When we’re in the marginalised position, we see clearly what’s going on. We understand the manipulation inherent in the portrayal of the “aggressive feminist” the “oversensitive trans person” or the “angry black person”, we know the game being played when the actions of the marginalised become the focus for criticism and the oppressive behaviour gets quickly glossed over.
But when we are part of the oppressor group — which we all are in one way or another — it is too easy to perpetuate that marginalising process against others even as we plead for people not to do it to us.
When we focus on how we should treat oppressive people better we neglect the conversation about how we should treat marginalised people better and put our effort, empathy, patience, kindness and understanding into them.
When we show deference to oppressive people, they don’t become safer, but they might just hold us up as a glowing example of how people should behave towards them and claim respect as their due.
The need to preserve our place in the social hierarchy makes us weaponise beneficial ideas such as kindness, freedom of speech, empathy, unity and compassion, offering these in excess to those who hold power while finding ways to evade offering the same conditions to those being scapegoated. The bully gets the opening of “free speech” and “having a dialogue” while the scapegoat is subject to various forms of censorship and silencing. The bully’s anger and aggression are explained, understood, empathised with, the scapegoat’s reactions are caricatured, exaggerated, pathologised.
If our “kindness” or our advice to “be kind” benefits the status quo then it isn’t kind at all. It’s oppressive, and toxic and needs to stop. Ironically, while serving our short-term need for safety, we’re feeding fascism and making everyone including ourselves less safe.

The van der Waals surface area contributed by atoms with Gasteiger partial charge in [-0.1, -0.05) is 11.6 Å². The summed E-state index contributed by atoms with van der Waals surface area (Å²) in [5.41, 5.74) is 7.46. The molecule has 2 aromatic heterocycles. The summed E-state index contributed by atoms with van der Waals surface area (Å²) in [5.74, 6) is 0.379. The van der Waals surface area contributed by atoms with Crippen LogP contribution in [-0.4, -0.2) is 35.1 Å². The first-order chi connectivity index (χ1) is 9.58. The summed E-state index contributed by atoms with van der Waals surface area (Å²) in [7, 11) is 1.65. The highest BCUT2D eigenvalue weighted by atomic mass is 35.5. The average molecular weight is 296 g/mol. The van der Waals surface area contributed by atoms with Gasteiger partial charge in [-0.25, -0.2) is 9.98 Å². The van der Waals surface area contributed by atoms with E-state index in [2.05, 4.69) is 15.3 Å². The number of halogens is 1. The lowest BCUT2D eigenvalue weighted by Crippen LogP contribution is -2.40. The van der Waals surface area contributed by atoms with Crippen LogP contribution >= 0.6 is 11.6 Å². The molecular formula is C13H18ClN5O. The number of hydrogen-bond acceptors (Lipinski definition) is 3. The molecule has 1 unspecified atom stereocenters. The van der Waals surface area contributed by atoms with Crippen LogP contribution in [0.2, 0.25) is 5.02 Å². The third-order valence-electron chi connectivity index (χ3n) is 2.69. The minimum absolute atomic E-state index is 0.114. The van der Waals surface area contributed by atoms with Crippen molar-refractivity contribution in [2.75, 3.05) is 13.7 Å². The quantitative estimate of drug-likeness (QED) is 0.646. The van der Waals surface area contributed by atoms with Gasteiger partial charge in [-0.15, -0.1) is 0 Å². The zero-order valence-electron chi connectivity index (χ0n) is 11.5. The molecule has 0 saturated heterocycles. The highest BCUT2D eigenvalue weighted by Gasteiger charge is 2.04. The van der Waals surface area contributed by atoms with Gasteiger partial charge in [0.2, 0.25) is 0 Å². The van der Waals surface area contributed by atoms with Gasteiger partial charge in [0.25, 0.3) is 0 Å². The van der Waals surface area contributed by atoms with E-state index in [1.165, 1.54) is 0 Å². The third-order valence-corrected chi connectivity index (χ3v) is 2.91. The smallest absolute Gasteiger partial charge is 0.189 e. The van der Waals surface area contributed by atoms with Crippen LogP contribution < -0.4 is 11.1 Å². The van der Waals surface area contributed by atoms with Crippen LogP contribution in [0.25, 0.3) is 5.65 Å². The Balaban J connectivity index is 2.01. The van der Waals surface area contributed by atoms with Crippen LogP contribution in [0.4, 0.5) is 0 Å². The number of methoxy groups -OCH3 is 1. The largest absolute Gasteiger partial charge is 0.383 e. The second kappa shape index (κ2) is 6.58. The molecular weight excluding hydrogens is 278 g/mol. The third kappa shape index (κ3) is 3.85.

How can we challenge this process in ourselves? First we need to accept our capacity to act unfairly, oppressively and have hidden bias. Our tendency to rein in our anger at those with power, to let it rip at those without, to be selective in our “be kind” messages in ways that ensure that our pack place is served more than other’s need for such kindness. To be challenging more to those without the structural power to exclude us.
Nothing is going to change until we catch ourselves in the act of doing this and have an honest word with ourselves about what we’re doing. It’s not in our interests to notice the unconscious motivations lying beneath the apparently benign “be kind” message. It’ll take work.
Next, we need to subvert the kind of relationships fascism relies on, where all roads lead to the powerful. We can do this by acts of solidarity whenever an oppressed group speaks or acts. Unqualified support, raising up their words, sanctioning their demands, legitimising their anger, showing compassion and unqualified support for behaviour we might privately feel is unskilful, backing their right to manage their liberation movement in their own way and assuming they know more about their oppression and liberation than we do ourselves.
We do not need to sit on the sidelines and assess other people’s liberation struggles, we need to roll up our sleeves and say, “what can I do to help you succeed?”.
The ability to stay with the anger of oppressed and abused people and meet it with unqualified empathy — yes, even when it spills over into aggression or violence — is essential. Including when that anger is directed at us because we acted oppressively.
The solution, ironically, is to be kind: Extend more understanding and compassion to victims and marginalised folks. Learn to hold and be in contact with their anger. Notice the harm being done to them. Learn to mindfully breathe through our instincts to criticise, judge, condemn their reactions. Resist distancing ourselves from the those with less power. Learn to be patient through a tirade or even a riot and say, “I hear your anger, I recognise your anger is just, what can I do to support you?”